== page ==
Scorsese portrays the other side of 19th-century New York, the dirty, sweaty, pick-pocketing, back-stabbing (literally), hustling-for-your-life side of New York. This film acts as a pigeonhole for viewers to look into a forgotten, and barely recorded time. Vengeance and politics run as rampant through the streets as Cameron Diaz’s fingers over wealthy clad pedestrians, both claiming precious riches in their wake.
Scorsese’s rendition of Beauty and the Boxer. The geysers of blood and splattering spit pool in a mass representation of the American man’s nightmare. Jake LaMotta (Robert de Niro) embodies the self-made man, athletic, powerful, famous, who in turn unmakes himself through self doubt, paranoia and abuse of power.
Who better to illuminate societal anxiety and primordial human fears than a taxi driver? Scorsese brilliantly modifies the world to fit in a cab combining post-Watergate turmoil with personal alienation. De Niro’s performance is outstanding and makes the paradox between society’s guardian taxi driver to prostitute (Jodi Foster) paladin believable. On par with other Scorsese films, “Taxi Driver” is a powerful portrayal of reality, even if extremely jarring.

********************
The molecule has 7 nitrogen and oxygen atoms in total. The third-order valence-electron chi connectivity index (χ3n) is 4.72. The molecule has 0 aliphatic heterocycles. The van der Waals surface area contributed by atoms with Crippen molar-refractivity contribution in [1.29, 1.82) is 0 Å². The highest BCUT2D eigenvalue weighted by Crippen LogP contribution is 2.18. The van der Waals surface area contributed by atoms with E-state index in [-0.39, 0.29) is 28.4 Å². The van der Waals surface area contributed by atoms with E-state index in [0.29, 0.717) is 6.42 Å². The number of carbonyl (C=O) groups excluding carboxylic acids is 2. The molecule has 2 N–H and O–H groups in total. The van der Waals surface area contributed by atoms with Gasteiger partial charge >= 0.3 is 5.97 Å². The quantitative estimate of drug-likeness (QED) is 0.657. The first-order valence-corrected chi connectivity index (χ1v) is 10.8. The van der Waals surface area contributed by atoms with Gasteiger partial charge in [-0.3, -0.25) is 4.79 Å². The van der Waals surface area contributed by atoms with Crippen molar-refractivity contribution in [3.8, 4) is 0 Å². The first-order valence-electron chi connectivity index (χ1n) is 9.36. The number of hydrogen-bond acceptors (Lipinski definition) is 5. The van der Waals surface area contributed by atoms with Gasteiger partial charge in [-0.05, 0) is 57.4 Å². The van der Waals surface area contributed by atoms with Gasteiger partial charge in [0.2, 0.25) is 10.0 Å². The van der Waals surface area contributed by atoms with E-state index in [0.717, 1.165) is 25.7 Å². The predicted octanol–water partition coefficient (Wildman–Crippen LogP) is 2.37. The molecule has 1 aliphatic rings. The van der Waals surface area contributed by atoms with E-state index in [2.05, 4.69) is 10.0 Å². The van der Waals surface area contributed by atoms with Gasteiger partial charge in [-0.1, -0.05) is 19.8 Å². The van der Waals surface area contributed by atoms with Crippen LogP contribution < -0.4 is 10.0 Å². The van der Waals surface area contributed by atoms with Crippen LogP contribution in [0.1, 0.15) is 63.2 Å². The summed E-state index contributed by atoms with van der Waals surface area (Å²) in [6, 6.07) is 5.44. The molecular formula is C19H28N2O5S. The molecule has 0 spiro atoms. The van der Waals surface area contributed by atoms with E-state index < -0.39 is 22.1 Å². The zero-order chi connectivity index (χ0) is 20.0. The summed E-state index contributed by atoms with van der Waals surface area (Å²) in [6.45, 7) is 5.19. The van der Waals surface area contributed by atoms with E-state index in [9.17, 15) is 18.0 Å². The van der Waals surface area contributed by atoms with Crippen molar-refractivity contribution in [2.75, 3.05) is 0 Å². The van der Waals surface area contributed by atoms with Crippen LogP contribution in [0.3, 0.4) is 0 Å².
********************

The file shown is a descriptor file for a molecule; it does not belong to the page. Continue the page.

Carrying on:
A combination of Scorsese’s ability to create a credible “based on a true story” film along with his infallible rise and fall formula, “Goodfellas” rivals “The Godfather” at the top of original gangster movies. The score combines with Ray Liotta and Joe Pesci’s breakout acting to generate the mood and emotional dependence of a cocaine addiction.
This triad of anxious psychology, pool shark (Paul Newman), protege (Tom Cruise) and girlfriend (Mary Elizabeth Mastrantonio) break and bounce off each other like pool balls. Culminating in the final showdown, this film may be a little anticlimactic compared to other Scorsese masterpieces, but still manages to be a poignant commentary on underground life.
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